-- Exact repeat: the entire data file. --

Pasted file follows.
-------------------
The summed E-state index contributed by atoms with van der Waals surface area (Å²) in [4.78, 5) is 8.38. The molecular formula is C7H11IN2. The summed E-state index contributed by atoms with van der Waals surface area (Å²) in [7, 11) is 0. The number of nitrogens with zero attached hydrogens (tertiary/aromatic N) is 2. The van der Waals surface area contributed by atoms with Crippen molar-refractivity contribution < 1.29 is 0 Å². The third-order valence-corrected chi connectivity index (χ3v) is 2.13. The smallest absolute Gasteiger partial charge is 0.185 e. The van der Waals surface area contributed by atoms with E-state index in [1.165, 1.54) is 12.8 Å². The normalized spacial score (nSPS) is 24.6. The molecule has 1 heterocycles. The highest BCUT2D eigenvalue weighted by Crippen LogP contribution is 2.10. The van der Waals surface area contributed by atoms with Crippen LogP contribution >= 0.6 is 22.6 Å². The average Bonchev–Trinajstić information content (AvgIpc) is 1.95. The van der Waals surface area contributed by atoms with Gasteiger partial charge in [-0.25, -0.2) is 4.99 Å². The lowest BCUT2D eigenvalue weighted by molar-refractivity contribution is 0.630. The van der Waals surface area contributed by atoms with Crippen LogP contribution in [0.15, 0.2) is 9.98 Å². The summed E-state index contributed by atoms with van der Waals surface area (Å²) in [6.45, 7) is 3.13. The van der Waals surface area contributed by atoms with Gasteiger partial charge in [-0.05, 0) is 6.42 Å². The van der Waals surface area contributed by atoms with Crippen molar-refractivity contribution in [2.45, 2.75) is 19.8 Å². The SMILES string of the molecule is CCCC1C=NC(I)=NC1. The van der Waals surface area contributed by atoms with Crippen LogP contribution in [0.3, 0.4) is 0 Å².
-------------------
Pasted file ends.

The summed E-state index contributed by atoms with van der Waals surface area (Å²) in [4.78, 5) is 8.38. The molecular formula is C7H11IN2. The summed E-state index contributed by atoms with van der Waals surface area (Å²) in [7, 11) is 0. The number of nitrogens with zero attached hydrogens (tertiary/aromatic N) is 2. The van der Waals surface area contributed by atoms with Crippen molar-refractivity contribution < 1.29 is 0 Å². The third-order valence-corrected chi connectivity index (χ3v) is 2.13. The smallest absolute Gasteiger partial charge is 0.185 e. The van der Waals surface area contributed by atoms with E-state index in [1.165, 1.54) is 12.8 Å². The normalized spacial score (nSPS) is 24.6. The molecule has 1 heterocycles. The highest BCUT2D eigenvalue weighted by Crippen LogP contribution is 2.10. The van der Waals surface area contributed by atoms with Crippen LogP contribution >= 0.6 is 22.6 Å². The average Bonchev–Trinajstić information content (AvgIpc) is 1.95. The van der Waals surface area contributed by atoms with Gasteiger partial charge in [-0.25, -0.2) is 4.99 Å². The lowest BCUT2D eigenvalue weighted by molar-refractivity contribution is 0.630. The van der Waals surface area contributed by atoms with Crippen LogP contribution in [0.15, 0.2) is 9.98 Å². The summed E-state index contributed by atoms with van der Waals surface area (Å²) in [6.45, 7) is 3.13. The van der Waals surface area contributed by atoms with Gasteiger partial charge in [-0.05, 0) is 6.42 Å². The van der Waals surface area contributed by atoms with Crippen molar-refractivity contribution in [2.45, 2.75) is 19.8 Å². The SMILES string of the molecule is CCCC1C=NC(I)=NC1. The van der Waals surface area contributed by atoms with Crippen LogP contribution in [0.3, 0.4) is 0 Å².